In both seasons, models with negative (Figs. 5a,b) and positive (Figs. 5c,d) SAM trends project nearly the entire spatial structure in a marked annular, SAM-like pattern. In MAM (left column of Fig. 5), the annular pattern corresponds fairly well with the HadSLP2 pattern, giving a negative spatial correlation in Fig. 5a (r = −0.48) and a positive spatial correlation in Fig. 5c (r = 0.71). However, it is clear that the trend magnitude in both cases is much weaker than observed, giving rise to the lower overall weaker trends in Fig. 3b. Nonetheless, the strong correspondence between Fig. 5c and Fig. 5e suggests the models are correctly simulating the observed spatial structure but underpredicting its amplitude.

In contrast, during SON the strong annular structure of the model trends gives weak spatial correlations with the HadSLP2 pattern (Figs. 5b,d; r = −0.02, r = −0.07). This weak correlation results from the models missing the area of large observed negative SLP trends throughout the Pacific Ocean, especially in the South Pacific Ocean near the west Antarctic coast (Fig. 5f at 135°W). As the South Pacific is often strongly influenced by tropical ENSO teleconnections (Turner 2004), part of this regional observed trend is likely influenced from the tropics. The fact that the models miss this asymmetry suggests they may underestimate the tropical ENSO impacts on the SAM that are common in SON (Fogt and Bromwich 2006). These remote influences on the high latitudes alter the spatial trend patterns, making them less zonally symmetric, thereby partly explaining the model differences in Figs. 3d and 4d. Another possible reason why the model and observed spatial trends are different could result from recent stratospheric temperature trends. During September and October, despite cooling from ozone depletion, portions of the stratosphere have warmed considerably (Johanson and Fu 2007). These regions of warming are due to an enhanced Brewer–Dobson circulation through tropospheric wave driving of the stratosphere. Notably, the IPCC models do not simulate this warming and only have cooling in the stratosphere, a response expected from ozone loss and greenhouse gas increases. The cooling is most marked in models with ozone loss, thus potentially explaining why these models exhibit larger differences than observations (Lin et al. 2009).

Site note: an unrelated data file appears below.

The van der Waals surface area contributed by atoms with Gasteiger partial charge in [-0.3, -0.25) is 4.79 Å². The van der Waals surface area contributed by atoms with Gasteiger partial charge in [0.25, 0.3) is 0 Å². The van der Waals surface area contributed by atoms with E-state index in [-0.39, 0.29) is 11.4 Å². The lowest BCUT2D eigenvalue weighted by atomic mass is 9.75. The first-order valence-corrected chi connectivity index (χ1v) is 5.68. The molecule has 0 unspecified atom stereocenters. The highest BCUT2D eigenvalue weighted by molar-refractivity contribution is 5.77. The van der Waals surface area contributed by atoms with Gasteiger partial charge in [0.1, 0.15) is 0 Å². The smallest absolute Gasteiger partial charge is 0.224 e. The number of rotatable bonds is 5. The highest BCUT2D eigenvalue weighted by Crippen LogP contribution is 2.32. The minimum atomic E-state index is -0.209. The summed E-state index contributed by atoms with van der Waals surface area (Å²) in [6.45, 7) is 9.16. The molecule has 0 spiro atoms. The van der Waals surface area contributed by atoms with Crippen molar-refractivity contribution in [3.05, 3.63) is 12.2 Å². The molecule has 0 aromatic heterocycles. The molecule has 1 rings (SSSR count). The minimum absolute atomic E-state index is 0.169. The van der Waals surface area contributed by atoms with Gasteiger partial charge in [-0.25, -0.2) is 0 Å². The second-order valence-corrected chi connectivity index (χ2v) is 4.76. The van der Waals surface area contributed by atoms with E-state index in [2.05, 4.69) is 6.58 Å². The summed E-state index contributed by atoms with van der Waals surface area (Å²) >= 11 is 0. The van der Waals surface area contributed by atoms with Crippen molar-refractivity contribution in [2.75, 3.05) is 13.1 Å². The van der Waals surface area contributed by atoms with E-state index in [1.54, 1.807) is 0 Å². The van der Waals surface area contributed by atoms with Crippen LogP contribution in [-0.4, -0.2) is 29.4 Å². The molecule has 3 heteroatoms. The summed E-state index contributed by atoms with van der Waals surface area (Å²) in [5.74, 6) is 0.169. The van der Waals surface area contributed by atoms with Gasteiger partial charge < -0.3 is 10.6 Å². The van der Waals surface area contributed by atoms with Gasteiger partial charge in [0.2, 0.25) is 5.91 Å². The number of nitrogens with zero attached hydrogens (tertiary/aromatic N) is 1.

d. Reconstruction trend differences

Of particular concern are the substantial differences (again statistically insignificant) between the reconstruction trends and the observed trends (Fig. 3). Although some of these differences are related to the period selected for trend comparisons, the majority of the differences can be explained by limitations of the predictors forming the reconstructions. Figure 6 shows the seasonal pressure trends for 1957–2005 using HadSLP2 (contoured every 0.2 hPa decade−1) as well as the sign of the observed station trends used in the Fogt reconstruction. Table 4 lists these trends as well as the correlation of each station with the Marshall index. As the JWconcat reconstruction uses many more stations over the 1957–2005 period, and because the JWconcat reconstruction trends agree better with observations in all but MAM, the few stations used in the Fogt reconstruction provide a better understanding of how the reconstruction trends differ. For the station data, positive (negative) trends are plotted as black (gray) circles, and their size is proportional to their trend (see figure legend).